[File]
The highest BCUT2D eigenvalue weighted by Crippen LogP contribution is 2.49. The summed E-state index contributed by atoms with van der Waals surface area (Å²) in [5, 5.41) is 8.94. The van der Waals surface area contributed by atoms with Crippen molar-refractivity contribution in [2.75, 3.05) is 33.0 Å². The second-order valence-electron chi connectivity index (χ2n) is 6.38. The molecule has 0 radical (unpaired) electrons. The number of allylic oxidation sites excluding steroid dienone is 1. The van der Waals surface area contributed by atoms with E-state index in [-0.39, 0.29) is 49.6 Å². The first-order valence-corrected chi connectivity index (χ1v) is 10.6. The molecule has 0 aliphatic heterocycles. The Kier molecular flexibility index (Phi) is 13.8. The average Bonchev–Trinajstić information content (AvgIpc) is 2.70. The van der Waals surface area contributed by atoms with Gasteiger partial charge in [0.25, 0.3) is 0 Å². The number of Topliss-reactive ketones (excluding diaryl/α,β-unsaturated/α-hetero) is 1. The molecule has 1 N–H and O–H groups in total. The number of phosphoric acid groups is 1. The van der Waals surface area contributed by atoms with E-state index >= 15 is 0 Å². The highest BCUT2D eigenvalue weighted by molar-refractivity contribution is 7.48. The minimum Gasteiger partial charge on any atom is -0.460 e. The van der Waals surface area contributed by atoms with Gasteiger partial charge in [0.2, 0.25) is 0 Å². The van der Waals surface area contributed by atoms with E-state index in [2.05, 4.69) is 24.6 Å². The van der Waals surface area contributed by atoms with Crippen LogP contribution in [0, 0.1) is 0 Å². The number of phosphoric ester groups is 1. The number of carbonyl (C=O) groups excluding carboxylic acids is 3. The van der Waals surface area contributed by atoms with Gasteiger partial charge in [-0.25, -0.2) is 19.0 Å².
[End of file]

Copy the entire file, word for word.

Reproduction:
The highest BCUT2D eigenvalue weighted by Crippen LogP contribution is 2.49. The summed E-state index contributed by atoms with van der Waals surface area (Å²) in [5, 5.41) is 8.94. The van der Waals surface area contributed by atoms with Crippen molar-refractivity contribution in [2.75, 3.05) is 33.0 Å². The second-order valence-electron chi connectivity index (χ2n) is 6.38. The molecule has 0 radical (unpaired) electrons. The number of allylic oxidation sites excluding steroid dienone is 1. The van der Waals surface area contributed by atoms with E-state index in [-0.39, 0.29) is 49.6 Å². The first-order valence-corrected chi connectivity index (χ1v) is 10.6. The molecule has 0 aliphatic heterocycles. The Kier molecular flexibility index (Phi) is 13.8. The average Bonchev–Trinajstić information content (AvgIpc) is 2.70. The van der Waals surface area contributed by atoms with Gasteiger partial charge in [0.25, 0.3) is 0 Å². The number of Topliss-reactive ketones (excluding diaryl/α,β-unsaturated/α-hetero) is 1. The molecule has 1 N–H and O–H groups in total. The number of phosphoric acid groups is 1. The van der Waals surface area contributed by atoms with E-state index >= 15 is 0 Å². The highest BCUT2D eigenvalue weighted by molar-refractivity contribution is 7.48. The minimum Gasteiger partial charge on any atom is -0.460 e. The van der Waals surface area contributed by atoms with Gasteiger partial charge in [0.2, 0.25) is 0 Å². The van der Waals surface area contributed by atoms with E-state index in [2.05, 4.69) is 24.6 Å². The van der Waals surface area contributed by atoms with Crippen LogP contribution in [0, 0.1) is 0 Å². The number of phosphoric ester groups is 1. The number of carbonyl (C=O) groups excluding carboxylic acids is 3. The van der Waals surface area contributed by atoms with Gasteiger partial charge in [-0.25, -0.2) is 19.0 Å².